We are recruiting Oregon and Washington forest owners who harvested timber from their forest in the last 5 years, particularly those who did a commercial thinning. Data from this survey will remain confidential, and information will be aggregated so it cannot be traced to any individual ownership.
Information will be shared with forest owners through articles, papers, and classes taught by NNRG, OSU, and partner organizations.

Learn more & participate

2018 Accomplishments: By the Numbers

2018 was a productive year for NNRG and the forests our members steward!

We are so inspired by the landowners and managers in our community who worked to enhance habitat for threatened and endangered species, removed invasive species, planted a diverse array of native seedlings and shrubs, and pursued new markets for local wood products. 

In 2018, NNRG...
  • Hosted 7 workshops on ecologically-based forest management, fuels reduction, biochar creation, and managing timber harvests and engaged 192 participants.
  • Launched Woodfinder, an online search tool to help wood buyers find the FSC-certified products they need.
  • Completed 8 ecologically-based thinning projects across 272 acres.
  • Wrote 13 management plans for small businesses, families, land trusts and conservation groups to help steward more than 1,235 acres of forest.
  • Created a Woody Biomass Calculator and accompanying Guidebook to help forest landowners measure woody biomass in their forests. 

Read more of our 2018 accomplishments

Family Forests as Natural Capital Endowment

Kirk Hanson, NNRG's Director of Forestry, explains why his family is participating in the NNRG and OSU study.

"My family’s forestlands have grown to just over 200 acres in the past few years. Thirty of this is what I refer to as our “homestead” property, the first parcel my wife and I bought when we barely had two nickels to rub together in our mid-20’s, and on which we’ve recently completed a family cabin.

"The other 170 or so acres are comprised of two additional parcels that are part of the “Hanson Family Estate”, forestlands that my parents have invested in, and that I manage as a trust endowment for our family."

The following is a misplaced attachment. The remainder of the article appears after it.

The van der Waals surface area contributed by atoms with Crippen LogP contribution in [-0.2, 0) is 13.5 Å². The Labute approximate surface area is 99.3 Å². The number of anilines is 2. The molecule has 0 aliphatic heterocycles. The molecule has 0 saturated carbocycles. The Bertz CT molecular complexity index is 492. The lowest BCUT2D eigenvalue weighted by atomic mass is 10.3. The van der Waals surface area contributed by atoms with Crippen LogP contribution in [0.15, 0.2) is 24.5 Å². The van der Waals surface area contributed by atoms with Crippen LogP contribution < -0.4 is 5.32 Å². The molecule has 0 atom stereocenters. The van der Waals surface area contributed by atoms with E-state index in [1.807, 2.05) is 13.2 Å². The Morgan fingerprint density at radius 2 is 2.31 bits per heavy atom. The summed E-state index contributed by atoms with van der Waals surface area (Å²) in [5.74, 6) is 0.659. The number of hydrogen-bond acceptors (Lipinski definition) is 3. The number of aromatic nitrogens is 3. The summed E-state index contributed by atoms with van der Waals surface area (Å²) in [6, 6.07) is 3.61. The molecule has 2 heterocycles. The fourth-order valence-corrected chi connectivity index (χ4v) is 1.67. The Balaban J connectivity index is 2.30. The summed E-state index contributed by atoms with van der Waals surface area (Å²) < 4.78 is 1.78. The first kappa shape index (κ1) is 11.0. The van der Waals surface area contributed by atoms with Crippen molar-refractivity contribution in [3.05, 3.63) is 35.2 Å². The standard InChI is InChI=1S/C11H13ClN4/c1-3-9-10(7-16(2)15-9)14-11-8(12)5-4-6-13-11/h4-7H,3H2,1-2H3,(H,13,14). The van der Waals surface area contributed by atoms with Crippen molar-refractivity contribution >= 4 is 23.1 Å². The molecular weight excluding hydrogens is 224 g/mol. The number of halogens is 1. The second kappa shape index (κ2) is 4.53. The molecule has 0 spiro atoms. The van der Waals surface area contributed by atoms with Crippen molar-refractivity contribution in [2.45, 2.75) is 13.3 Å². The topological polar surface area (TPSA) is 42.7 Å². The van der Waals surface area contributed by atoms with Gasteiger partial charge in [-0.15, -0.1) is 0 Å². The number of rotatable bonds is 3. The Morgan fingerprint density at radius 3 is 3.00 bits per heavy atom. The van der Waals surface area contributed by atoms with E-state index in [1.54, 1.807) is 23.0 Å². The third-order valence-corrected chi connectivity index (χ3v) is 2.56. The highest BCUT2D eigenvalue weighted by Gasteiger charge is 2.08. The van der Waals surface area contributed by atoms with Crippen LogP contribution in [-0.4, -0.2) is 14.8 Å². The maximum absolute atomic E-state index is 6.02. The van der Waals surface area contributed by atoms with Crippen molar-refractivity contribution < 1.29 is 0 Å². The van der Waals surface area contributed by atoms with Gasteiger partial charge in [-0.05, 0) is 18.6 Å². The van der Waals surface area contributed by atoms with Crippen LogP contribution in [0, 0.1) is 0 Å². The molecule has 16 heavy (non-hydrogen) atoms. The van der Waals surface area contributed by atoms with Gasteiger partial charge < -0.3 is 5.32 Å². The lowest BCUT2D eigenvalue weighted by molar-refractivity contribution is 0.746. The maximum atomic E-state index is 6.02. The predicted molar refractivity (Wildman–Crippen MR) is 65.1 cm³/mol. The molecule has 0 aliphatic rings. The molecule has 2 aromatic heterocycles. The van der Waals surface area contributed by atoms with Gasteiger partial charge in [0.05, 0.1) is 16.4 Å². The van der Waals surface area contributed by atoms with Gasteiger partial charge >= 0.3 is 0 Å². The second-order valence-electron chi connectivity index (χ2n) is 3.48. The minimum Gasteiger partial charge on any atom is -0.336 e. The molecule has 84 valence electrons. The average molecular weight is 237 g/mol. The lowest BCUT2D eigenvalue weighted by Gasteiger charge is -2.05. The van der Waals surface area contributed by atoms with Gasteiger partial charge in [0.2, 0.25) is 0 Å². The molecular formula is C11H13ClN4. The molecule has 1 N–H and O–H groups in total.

Read more from Kirk

Where There’s a Will, There’s a Way to Combat Blackberries!

Pair Family Forest, situated in the Snoqualmie Valley just west of Duvall, had a serious invasives problem when it was purchased in 2005. About a third of the land was choked with tangled pockets of Himalayan blackberry thicket. The brambles had muscled out the native shrubbery and posed a serious problem for Wayne, who had visions of transforming his forest into a mixed-age, biologically-rich ecosystem. 

Read more about how Wayne got rid of the blackberry with help from King Conservation District


The 2018 wildfire season in review

DNR's NE WA Firewise coordinator summarizes the stats from the state's recent wildlfire season. More

Climate change & needle cast

OSU study on how Swiss needle cast has intensified as conditions become warmer and drier. More

A natural Portland presence

Wood from an FSC-certified forest in NNRG's group certificate is part of the new headquarters of The Nature Conservancy in Oregon. More

Funding for WOW!

Aspiring Women Owning Woodlands leaders are eligible for funding to help them attend a WOW event to learn from the event organizer. More

Resources on Invasives

National Invasive Species Awareness week is February 25 - March 1, 2019.
Take part by getting to know common culprits in the Pacific Northwest, how to prevent their spread, and how to remove them once you've got them. 
Recognize invasives Prevent the spread of invasives
Control existing invasives
Copyright © 2018. All rights reserved.

Our mailing address is:
Northwest Natural Resource Group
2701 1st Avenue, Suite 240
Seattle, WA 98121